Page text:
He laid in his bed refusing to get up or even open his eyes and his breathing was labored.  Needless to say I was a very worried pig mama.  He wouldn’t even eat and this boy has never, ever refused to eat.

As Oliver laid there pitifully I again reached out to the vet relaying his symptoms, the vet agreed with me that Oliver was more than likely reacting to the vaccines.

Later that night, Oliver drank a little warm sugar water, but still refused to get up.  I tucked him in and hoped the morning would bring a much perkier pig.

Sunday morning, I awoke and came around the corner to what I was hoping was my usual hungry Oliver standing at his gate demanding to be fed, but there he lay tucked in just as I left him from the night before.

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I aggravated him until he got up and helped him outside to his water dish.  It made me feel much better that he was at least drinking.  A few days went by and Oliver is finally back to his old self.  Thank you everyone for the well wishes, they were much appreciated!

We also took Raffi to a local farm to get his terribly matted fur cut this weekend.  He was beyond our skill level, and both Neil and I were hesitant to cut through all the mats for fear of cutting him.  It took the Angora rabbit specialist almost two hours to de-mat him.  He is much less fluffy, but much happier now!

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Neil and I have been hard at work on our chicken run this week, stay tuned for details.  We are also picking up our new chicks on Saturday and I can’t wait to introduce them to ya’ll!

Until next time…

FINALSIGNOFF

Fairy Tail Farm

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My family farm is in a tiny little NC town called Efland.  My original homestead was located here, so it holds a special place in my heart.

The family farm has some fantastic neighbors, and I thought it would be fun to introduce you to Fairy Tail Farm, owned by Rommie and Sherry.  They have a stunning piece of property that overlooks a lovely pond and acres of rolling green pasture.

Fairy Tail Farm is straight out of a fairy tale, and they have an eclectic family of animals that are full of personality and style.

Miss Gail Marie has enthusiastically taken up an equestrian riding hobby and thoroughly enjoys riding the donkeys around the pastures, and they sure don’t seem to mind!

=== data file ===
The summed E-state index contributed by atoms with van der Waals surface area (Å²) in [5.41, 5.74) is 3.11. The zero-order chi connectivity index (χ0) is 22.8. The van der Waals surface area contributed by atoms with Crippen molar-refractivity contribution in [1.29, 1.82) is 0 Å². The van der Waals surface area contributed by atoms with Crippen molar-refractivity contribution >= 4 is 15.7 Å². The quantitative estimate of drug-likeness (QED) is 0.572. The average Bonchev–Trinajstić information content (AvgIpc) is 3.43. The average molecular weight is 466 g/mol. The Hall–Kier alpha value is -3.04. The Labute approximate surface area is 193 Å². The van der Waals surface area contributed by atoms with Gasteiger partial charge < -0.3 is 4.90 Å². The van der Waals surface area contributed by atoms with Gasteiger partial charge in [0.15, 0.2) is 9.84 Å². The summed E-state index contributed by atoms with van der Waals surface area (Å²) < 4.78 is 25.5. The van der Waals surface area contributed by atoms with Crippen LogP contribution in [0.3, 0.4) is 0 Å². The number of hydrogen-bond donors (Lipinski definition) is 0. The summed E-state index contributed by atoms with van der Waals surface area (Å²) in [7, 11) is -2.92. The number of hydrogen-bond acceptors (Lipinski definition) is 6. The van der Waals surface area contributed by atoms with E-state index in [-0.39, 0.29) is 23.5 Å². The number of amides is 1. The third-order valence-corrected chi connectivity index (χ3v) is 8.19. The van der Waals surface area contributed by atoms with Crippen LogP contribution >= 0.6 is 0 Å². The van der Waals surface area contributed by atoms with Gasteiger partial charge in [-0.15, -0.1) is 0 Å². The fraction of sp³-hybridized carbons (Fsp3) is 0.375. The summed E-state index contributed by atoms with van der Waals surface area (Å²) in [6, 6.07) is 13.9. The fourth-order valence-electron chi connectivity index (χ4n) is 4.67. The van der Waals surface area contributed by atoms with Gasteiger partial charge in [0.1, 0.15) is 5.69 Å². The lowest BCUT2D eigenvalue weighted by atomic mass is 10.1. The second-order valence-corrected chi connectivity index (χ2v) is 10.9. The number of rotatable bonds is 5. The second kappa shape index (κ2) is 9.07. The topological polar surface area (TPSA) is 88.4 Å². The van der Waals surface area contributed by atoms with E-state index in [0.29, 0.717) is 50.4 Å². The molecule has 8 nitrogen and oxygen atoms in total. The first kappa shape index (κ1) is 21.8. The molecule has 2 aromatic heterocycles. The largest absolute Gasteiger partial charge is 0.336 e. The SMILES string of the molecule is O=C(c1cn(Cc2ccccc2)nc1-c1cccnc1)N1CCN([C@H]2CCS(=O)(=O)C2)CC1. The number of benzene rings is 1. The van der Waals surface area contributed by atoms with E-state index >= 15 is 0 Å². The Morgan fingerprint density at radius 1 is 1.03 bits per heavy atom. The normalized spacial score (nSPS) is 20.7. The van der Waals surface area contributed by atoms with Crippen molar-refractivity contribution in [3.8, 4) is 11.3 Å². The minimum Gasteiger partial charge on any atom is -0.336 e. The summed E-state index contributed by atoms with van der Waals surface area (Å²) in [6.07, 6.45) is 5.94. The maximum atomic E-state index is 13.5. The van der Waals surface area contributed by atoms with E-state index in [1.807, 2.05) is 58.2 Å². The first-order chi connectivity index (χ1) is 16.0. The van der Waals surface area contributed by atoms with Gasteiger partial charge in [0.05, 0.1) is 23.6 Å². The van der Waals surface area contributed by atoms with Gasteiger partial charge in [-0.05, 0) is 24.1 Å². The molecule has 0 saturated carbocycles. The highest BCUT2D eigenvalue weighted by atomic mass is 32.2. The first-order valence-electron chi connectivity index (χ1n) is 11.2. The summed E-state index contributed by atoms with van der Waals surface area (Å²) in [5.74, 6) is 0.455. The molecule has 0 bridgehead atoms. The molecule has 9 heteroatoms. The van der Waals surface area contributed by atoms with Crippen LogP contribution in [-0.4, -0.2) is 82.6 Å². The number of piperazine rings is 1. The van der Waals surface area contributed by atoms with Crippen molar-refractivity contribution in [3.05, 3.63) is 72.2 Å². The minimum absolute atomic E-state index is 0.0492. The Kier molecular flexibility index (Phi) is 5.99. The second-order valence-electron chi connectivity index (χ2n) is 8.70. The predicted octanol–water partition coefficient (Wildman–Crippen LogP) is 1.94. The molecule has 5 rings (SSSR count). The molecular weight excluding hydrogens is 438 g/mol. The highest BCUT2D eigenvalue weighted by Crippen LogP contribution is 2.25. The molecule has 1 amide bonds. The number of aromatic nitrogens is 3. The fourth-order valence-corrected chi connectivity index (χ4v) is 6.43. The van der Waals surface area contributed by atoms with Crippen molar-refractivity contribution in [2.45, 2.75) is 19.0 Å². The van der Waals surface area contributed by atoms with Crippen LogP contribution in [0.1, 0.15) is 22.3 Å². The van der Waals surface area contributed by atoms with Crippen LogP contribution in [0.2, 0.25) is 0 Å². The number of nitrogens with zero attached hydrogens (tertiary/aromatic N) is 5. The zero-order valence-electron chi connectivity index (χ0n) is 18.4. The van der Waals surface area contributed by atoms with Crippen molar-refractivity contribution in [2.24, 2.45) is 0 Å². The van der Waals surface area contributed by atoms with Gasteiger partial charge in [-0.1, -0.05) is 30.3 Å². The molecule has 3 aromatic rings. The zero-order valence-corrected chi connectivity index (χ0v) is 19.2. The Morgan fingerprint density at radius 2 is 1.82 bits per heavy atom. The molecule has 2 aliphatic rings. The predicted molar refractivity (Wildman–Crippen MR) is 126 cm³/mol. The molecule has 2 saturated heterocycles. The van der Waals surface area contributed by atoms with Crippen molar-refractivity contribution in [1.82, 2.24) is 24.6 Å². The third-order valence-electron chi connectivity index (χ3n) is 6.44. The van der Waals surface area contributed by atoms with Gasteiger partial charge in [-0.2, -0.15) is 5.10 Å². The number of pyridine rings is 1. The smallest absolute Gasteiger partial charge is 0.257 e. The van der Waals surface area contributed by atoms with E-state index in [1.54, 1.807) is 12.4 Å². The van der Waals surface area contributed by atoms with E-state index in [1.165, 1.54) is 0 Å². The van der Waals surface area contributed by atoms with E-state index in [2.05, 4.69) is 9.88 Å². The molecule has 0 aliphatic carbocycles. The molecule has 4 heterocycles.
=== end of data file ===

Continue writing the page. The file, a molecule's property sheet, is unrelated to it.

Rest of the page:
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Not wanting to be outdone, Rocky the cat saddled up to join the fun.

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Looks like Rocky enjoys a variety of riding sports, including swine saddle!

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After a long hard day of grazing and observing the equestrian sports, Miss Muffet enjoys a relaxing soak in the bath.  Look at that face-what a happy girl!

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Although most people don’t give chickens credit for being particularly emotional, this Silkie roosted by her beloved friend who was ill, until she passed on to Chicken Heaven.

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Fairy Tail Farm has a fabulous flock of Silkie Chickens.  It looks like they are well aware of just how stylish and special they are.

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The goats at Fairy Tail Farm enjoy visiting The Sweet Shop and hanging out with their feline friend Rocky.

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From donkey riding turkeys to fashionista hens, Fairy Tail Farm is truly one of the most delightful farms around.  Thank you for sharing with us Rommie and Sherry!

Do you have a farm, garden or homestead you would like to share with everyone? Send me an email and include some pictures for a spotlight story here at the homestead!  Email me at homesteadredhead@gmail.com

Until next time…

FINALSIGNOFF

 

Spring is Settling In

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This week brought us a much needed warm up in weather.  It looks like the winter weather is finally over.

Neil has been busy raking and burning leaves in preparation for our Chicken Palace delivery in a few weeks.  We have now planned out the run, equipped with various food stations, roosts and other fine chicken entertainment.  Let’s just say these chickens are some lucky ladies.  I can’t wait to show you the finished product.  I will keep you updated along the way.

We are also going to move Raffi and Rosie, our resident homestead rabbits, down near the chickens so we can move them off of our porch.  We just need to build them an over head shelter to cover their two story hutch (yes we may spoil our homestead critters a bit).  We also want to extend their hutch so they can have more room to stretch their furry legs.

We have also figured out our garden plans which involve building two raised bed planters.  I am hoping we can get this done this weekend as long as the rain moves along.

Since the weather has been so nice, Neil and I have enjoyed taking Peanut, Lilly and Oliver on walks  around our little homestead.  Oliver has been absolutely beside himself with how fun the walks are. Check it out HERE (make sure your sound is on!).

It is hilarious to watch him race around the yard, kicking up his piggy feet in delight.  With the gaggle of people’s dogs that roam around our homestead, he has yet to meet an enemy.  The dogs just seem to count him in as a little funny looking, but a friend all the same.

Oliver has enjoyed his walks so much he has learned how to unscrew the tension baby gate we have on his porch.  Since we have yet to install a permanent gate, we have had to nail a board at the bottom of the baby gait to keep him from unscrewing the tension rods with his mouth.  Sometimes he is a little too smart for his own good!

Neil and I have also been talking about raising other forms of meat in the coming year.  We spend so much money on produce (why we are planting a garden) and meat.  We have talked about meat rabbits, but I have never tasted it before.  Anyone have any experience on raising these? Any advice to share?

Until next time…

FINALSIGNOFF